Notes and Editorial Reviews
William Christie, cond; various interviewees; Les Arts Florissants (period instruments)
BEL AIR 056 (DVD 93:00)
With the advent of a plethora of early-instrument ensembles in virtually every country in Europe and the Western hemisphere, one is certainly familiar with the product that these groups provide in terms of recordings and live concerts. What may be less well known is how these groups are formed and rejuvenated, and one might have questions about how musicians decide to perform early music on period instruments and
using period vocal techniques, who decides the repertoire, and how they survive in a world that seems to be overrun with competition. Another issue is who comprises these ensembles, and how do they discover and train new blood so that the breadth and depth of their particular musical strengths does not vanish over time.
French directors Priscilla Pizzato and Martin Blanchard have produced a documentary that answers some of these questions in a fluid and rather intriguing way. The focus is conductor William Christie, who has long been the doyen of early-music performance practice with his own ensemble, Les Arts Florissants. A number of years ago they decided to expand their work from performance and recording to education, forming Le Jardin des Voix, an academy that takes a cohort of singers through an entire year-long process from trial by jury to a final performance in a program ranging from Monteverdi to Haydn at the Théâtre de Caen. It is quite a journey. Thirteen singers, all young and well trained vocally, are chosen from a large number of hopefuls, and this documentary follows their progress, with a fair portion devoted to the auditions themselves.
We see ambitious and often somewhat seasoned young men and women strutting their stuff before a panel led by Christie. There is an Italian woman who is largely self-taught, a Polish countertenor, a dark Handelian bass who conducts his own early-music ensemble in Cambridge, and a Bulgarian mezzo with a dark, rich tone. These are the ones chosen, but the film also shows moments of those who fail to be selected. Christie himself displays some disappointment when his auditions in the United States fail to find anyone he considers suitable, and there is considerable relief when the basso is chosen in London, just as they were thinking that there were to be few male voices making the grade. Interspersed among this are bits of the private lives of contestants, from the happy family life of the Bulgarian, to the solid work put in by an Israeli singer. It shows that these are real people, all of whom are excited to work hard, bond thoroughly, and perform as the discoveries of the year with an international period ensemble. The final portion shows the year of work, with each of the students learning stage deportment, ornamentation, interpretation, and phrasing—in other words, how to bring the music of the period to life. Of the final performance, one hears but bits and pieces of Handel, Monteverdi, and Haydn, the last an ensemble finale that brings all out on stage. As one might expect with such a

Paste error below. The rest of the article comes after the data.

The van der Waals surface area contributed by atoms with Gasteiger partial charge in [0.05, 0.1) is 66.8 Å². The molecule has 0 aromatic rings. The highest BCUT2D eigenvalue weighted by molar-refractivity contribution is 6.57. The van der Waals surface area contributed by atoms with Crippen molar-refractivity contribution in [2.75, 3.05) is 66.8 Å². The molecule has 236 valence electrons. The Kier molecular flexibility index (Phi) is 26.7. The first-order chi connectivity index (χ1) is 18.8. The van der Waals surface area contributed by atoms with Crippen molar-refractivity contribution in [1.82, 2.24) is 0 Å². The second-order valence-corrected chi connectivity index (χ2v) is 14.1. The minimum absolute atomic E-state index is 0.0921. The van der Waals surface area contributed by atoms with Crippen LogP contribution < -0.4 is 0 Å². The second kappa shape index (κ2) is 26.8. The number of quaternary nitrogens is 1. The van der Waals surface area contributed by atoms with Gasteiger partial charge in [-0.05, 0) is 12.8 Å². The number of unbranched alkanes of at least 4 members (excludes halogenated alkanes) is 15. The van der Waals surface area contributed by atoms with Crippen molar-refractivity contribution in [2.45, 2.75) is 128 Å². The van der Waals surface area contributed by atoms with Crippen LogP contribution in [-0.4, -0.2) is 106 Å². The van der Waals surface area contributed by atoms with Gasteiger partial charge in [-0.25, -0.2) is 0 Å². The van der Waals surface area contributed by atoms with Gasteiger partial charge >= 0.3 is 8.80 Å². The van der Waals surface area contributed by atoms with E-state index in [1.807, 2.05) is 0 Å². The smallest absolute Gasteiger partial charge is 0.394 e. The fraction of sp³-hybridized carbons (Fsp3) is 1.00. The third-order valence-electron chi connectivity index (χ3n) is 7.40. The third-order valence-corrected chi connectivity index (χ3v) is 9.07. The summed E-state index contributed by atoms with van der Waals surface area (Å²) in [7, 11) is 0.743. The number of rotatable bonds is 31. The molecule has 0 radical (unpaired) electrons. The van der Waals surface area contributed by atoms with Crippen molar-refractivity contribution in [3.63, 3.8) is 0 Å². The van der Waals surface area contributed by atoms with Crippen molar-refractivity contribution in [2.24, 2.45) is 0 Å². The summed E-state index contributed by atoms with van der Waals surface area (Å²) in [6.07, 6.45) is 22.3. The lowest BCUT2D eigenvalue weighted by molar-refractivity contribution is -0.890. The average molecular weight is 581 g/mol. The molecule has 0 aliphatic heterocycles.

, the success and acclamation seem to propel them onto more professional careers.
One need not be a reviewer to understand that this documentary is an important and yet rare look into how early-music singers are nurtured. Although sometimes the continuity seems a bit fractured as scenes of personal lives and the audition process are interwoven, the editing and cinematography are well done. My only peeve is with the subtitles (here in English and German), since Christie and his cohorts tend to switch languages from French to English at the drop of a hat, making it hard to watch, listen, and read at the same time. My solution was to turn these annoyances off, but then one will need to understand the French to do so, and that is the bulk of the film. Priscilla Pizzato, the producer, has done a nice job on this documentary, and although it will probably not be featured at either the Golden Globes or Academy Awards anytime soon, if you want to know the process through which some of the latest stars in the firmament of early music are found, this will give you some excellent insight.
FANFARE: Bertil van Boer
A film by Priscilla Pizzato.
Directed by Priscilla Pizzato and Martin Blanchard.
To reveal the talent of unknown young singers by sending them on a tour of the world’s leading venues: this is the aim of "Le Jardin des Voix", the academy founded by William Christie.
We share moments of grace, uncertainty and disappointment as the film follows the jury through the auditioning process. Then, a year later, we find the ten winners at the Théâtre de Caen for three weeks of intensive rehearsal with some of the leading figures from today's Baroque music scene.
Running Time: 93 minutes
Picture Format: 16/9
Audio: PCM Stereo
Subtitles: English, German
Works on This Recording
Work(s) by Various
Pascal Charbonneau (Tenor),
Sonya Yoncheva (Soprano),
Francesca Boncompagni (Soprano),
Claire Meghnagi (Soprano),
Laura Hynes Smith (Soprano),
Amaya Dominguez (Mezzo Soprano),
Juan Sancho (Tenor),
Nicholas Watts (Tenor),
Jonathan Sells (Bass)
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